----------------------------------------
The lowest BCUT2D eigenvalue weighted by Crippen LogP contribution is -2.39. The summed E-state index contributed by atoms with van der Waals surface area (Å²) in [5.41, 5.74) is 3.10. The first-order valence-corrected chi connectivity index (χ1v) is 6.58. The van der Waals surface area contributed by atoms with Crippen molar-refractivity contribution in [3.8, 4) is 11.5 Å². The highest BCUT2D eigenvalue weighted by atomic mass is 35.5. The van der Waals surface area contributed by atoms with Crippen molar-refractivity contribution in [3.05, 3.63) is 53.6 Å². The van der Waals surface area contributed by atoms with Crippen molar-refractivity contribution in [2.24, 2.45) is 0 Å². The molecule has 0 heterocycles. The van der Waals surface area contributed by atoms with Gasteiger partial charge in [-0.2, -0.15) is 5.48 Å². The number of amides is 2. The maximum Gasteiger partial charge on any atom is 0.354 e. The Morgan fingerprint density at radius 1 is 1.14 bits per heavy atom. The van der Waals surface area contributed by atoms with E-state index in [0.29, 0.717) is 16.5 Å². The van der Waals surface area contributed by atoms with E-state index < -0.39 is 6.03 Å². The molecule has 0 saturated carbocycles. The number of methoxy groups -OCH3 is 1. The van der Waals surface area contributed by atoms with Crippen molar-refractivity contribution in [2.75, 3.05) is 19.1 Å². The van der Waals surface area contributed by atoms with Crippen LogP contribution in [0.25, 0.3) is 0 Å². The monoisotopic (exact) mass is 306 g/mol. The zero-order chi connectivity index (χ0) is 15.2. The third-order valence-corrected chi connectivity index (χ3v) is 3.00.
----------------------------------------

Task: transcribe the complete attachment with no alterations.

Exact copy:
The lowest BCUT2D eigenvalue weighted by Crippen LogP contribution is -2.39. The summed E-state index contributed by atoms with van der Waals surface area (Å²) in [5.41, 5.74) is 3.10. The first-order valence-corrected chi connectivity index (χ1v) is 6.58. The van der Waals surface area contributed by atoms with Crippen molar-refractivity contribution in [3.8, 4) is 11.5 Å². The highest BCUT2D eigenvalue weighted by atomic mass is 35.5. The van der Waals surface area contributed by atoms with Crippen molar-refractivity contribution in [3.05, 3.63) is 53.6 Å². The van der Waals surface area contributed by atoms with Crippen molar-refractivity contribution in [2.24, 2.45) is 0 Å². The molecule has 0 heterocycles. The van der Waals surface area contributed by atoms with Gasteiger partial charge in [-0.2, -0.15) is 5.48 Å². The number of amides is 2. The maximum Gasteiger partial charge on any atom is 0.354 e. The Morgan fingerprint density at radius 1 is 1.14 bits per heavy atom. The van der Waals surface area contributed by atoms with E-state index in [0.29, 0.717) is 16.5 Å². The van der Waals surface area contributed by atoms with E-state index < -0.39 is 6.03 Å². The molecule has 0 saturated carbocycles. The number of methoxy groups -OCH3 is 1. The van der Waals surface area contributed by atoms with Crippen molar-refractivity contribution in [2.75, 3.05) is 19.1 Å². The van der Waals surface area contributed by atoms with Crippen LogP contribution in [0.25, 0.3) is 0 Å². The monoisotopic (exact) mass is 306 g/mol. The zero-order chi connectivity index (χ0) is 15.2. The third-order valence-corrected chi connectivity index (χ3v) is 3.00.